East Hampton acts to reduce helicopter noise
East Hampton officials hope to cut down on noise complaints -- thousands last year -- about helicopters coming into the town-owned airport in Wainscott by spreading takeoffs over two routes.
One new route will go out from the airport to Long Pond and then northeast to Barcelona Neck. The other will cross Georgica Pond and continue out over the Atlantic Ocean, giving helicopter pilots the space to increase altitude and cut down on noise impact.
"The traffic used to come and go over Jessup Neck. Now it will only come in that way," explained airport manager James Brundige.
The informal agreement to use the new departure routes was worked out among pilots, supervisors from several East End towns and East Hampton officials. It also calls for pilots to fly at 3,500 feet as they approach and leave when feasible, although individual pilots will have the final say, based on safety considerations and the weather.
Airport standards last year called for a 3,000-foot approach height, but many residents complained that helicopters often approached at what they estimated was 2,500 feet or, at times, much lower.
"This will spread it [the noise problem] out," Kathy Cunningham, chairwoman of the Quiet Skies Coalition, said, adding it was too early to tell what the overall impact of the changes will be, because most helicopter traffic comes to East Hampton in July and August.
Last year, almost all the helicopter traffic arriving and departing from East Hampton Airport followed the same routes, creating large clusters of complaints from Noyack, Sag Harbor, North Haven and even the North Fork towns of Southold and Riverhead.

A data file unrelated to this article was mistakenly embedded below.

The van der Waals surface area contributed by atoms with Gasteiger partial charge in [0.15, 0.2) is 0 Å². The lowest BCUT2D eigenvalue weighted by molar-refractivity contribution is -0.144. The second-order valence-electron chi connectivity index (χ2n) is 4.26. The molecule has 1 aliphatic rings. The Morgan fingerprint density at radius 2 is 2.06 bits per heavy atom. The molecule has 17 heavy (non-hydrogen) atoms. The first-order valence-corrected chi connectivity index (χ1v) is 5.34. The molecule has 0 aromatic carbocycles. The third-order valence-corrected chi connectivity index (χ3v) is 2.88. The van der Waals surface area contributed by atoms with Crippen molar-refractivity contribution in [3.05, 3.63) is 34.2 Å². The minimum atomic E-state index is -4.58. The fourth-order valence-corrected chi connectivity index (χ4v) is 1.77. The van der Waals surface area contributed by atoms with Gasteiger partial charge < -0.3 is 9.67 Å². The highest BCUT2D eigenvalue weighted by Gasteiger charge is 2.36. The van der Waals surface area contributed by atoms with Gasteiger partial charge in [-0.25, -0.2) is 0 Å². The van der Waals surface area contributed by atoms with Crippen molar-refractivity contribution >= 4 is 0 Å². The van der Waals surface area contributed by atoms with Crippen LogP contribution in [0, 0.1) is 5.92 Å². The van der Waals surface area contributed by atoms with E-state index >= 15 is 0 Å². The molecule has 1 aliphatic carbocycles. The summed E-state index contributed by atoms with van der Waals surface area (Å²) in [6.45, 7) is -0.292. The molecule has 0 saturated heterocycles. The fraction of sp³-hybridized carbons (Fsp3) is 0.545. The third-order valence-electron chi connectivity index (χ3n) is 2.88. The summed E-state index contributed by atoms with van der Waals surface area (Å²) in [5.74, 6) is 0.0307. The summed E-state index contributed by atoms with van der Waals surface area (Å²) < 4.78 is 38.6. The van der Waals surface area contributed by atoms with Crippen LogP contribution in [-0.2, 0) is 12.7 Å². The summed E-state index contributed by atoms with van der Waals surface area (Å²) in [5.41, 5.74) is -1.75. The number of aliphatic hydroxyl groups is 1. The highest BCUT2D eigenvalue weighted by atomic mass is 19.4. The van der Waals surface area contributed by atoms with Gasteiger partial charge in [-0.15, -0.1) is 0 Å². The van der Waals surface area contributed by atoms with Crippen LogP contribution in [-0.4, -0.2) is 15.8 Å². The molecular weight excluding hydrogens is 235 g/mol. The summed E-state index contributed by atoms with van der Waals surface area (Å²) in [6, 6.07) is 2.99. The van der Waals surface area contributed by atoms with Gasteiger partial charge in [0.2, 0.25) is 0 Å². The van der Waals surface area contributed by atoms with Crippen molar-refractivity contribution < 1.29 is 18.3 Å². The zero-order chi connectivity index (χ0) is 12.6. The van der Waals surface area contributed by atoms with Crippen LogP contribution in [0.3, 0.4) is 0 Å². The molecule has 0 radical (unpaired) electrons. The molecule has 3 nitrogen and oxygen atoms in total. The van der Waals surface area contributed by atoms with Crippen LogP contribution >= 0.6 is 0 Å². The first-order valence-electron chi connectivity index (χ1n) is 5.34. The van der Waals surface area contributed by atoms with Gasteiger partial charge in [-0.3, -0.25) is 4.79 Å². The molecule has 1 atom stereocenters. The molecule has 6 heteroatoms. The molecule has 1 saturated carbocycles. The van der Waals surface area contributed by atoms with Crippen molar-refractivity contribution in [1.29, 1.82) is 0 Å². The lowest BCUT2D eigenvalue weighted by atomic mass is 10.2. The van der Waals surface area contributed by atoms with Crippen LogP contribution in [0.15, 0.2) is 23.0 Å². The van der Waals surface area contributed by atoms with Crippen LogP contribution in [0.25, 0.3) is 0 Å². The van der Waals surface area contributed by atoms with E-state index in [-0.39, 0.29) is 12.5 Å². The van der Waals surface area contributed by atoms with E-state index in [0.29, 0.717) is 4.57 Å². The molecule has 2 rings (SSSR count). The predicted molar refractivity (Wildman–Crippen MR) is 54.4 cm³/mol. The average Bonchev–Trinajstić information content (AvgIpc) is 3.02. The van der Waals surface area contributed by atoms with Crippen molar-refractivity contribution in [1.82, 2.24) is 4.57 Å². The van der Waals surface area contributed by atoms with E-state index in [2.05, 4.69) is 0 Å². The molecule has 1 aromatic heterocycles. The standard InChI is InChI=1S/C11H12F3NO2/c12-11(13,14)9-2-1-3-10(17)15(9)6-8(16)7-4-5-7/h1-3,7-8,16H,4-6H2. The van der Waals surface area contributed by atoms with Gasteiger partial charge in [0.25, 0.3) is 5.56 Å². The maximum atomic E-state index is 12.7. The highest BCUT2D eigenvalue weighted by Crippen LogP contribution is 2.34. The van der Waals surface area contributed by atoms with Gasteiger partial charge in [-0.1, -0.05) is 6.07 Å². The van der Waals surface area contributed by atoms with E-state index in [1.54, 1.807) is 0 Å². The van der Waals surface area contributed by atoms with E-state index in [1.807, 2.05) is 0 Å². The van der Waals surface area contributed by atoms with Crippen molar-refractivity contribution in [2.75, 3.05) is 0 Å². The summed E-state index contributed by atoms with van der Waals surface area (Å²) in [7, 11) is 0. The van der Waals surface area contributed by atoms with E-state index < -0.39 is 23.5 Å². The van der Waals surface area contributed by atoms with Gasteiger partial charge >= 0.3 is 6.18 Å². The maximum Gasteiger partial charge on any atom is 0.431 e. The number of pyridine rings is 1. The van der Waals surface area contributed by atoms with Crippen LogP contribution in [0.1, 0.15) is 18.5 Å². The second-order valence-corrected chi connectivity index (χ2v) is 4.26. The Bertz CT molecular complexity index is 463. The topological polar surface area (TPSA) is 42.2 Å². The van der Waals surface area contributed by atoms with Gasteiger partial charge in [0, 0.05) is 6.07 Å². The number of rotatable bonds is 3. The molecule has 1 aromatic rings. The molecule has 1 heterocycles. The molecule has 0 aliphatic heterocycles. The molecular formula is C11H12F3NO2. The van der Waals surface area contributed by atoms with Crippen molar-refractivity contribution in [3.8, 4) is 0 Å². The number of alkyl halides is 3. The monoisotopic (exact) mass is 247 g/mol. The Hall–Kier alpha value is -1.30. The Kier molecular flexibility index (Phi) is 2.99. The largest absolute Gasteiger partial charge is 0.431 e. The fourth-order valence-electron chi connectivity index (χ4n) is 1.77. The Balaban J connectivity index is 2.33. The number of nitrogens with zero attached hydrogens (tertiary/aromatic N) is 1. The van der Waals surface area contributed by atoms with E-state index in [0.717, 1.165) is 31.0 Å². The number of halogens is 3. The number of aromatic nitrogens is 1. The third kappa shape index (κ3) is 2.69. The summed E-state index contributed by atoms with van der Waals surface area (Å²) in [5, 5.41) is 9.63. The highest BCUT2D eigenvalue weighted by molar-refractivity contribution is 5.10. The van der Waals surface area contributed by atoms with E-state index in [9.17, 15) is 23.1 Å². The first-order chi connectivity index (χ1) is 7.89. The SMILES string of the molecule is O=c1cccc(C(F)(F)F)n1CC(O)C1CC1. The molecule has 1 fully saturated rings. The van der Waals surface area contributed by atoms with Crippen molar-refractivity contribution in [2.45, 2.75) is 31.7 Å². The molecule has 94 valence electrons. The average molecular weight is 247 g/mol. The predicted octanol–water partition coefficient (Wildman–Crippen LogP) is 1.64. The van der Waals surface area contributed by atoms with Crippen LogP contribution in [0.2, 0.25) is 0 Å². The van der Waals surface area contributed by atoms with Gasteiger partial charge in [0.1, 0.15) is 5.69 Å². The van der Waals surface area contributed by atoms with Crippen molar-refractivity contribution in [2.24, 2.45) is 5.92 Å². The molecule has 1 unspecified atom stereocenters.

A breakdown of 1,498 complaints filed in July 2012 showed that about one-third came from one person in the Sag Harbor-Noyack area. The identities of complainants were not made public.
Brundige expects helicopter traffic to increase significantly when the weather is better. "It usually starts on Memorial Day weekend, like someone turns on a switch," he said. "It's been off a little so far this year. Part of it was the rainout."
The opening of the airport's seasonal control tower, which was supposed to be in operation from May 1 to Sept. 30, was delayed this year because of a technical change in status under Federal Aviation Administration regulations requiring a new environmental impact study.
That report, needed because it is now classified as a permanent seasonal facility rather than a temporary one, is expected to be completed in the next few days. It will be available at the airport and the East Hampton town clerk's office, and should also be on the town website, Brundige said.
The tower is expected to begin operation in the next few weeks, he added.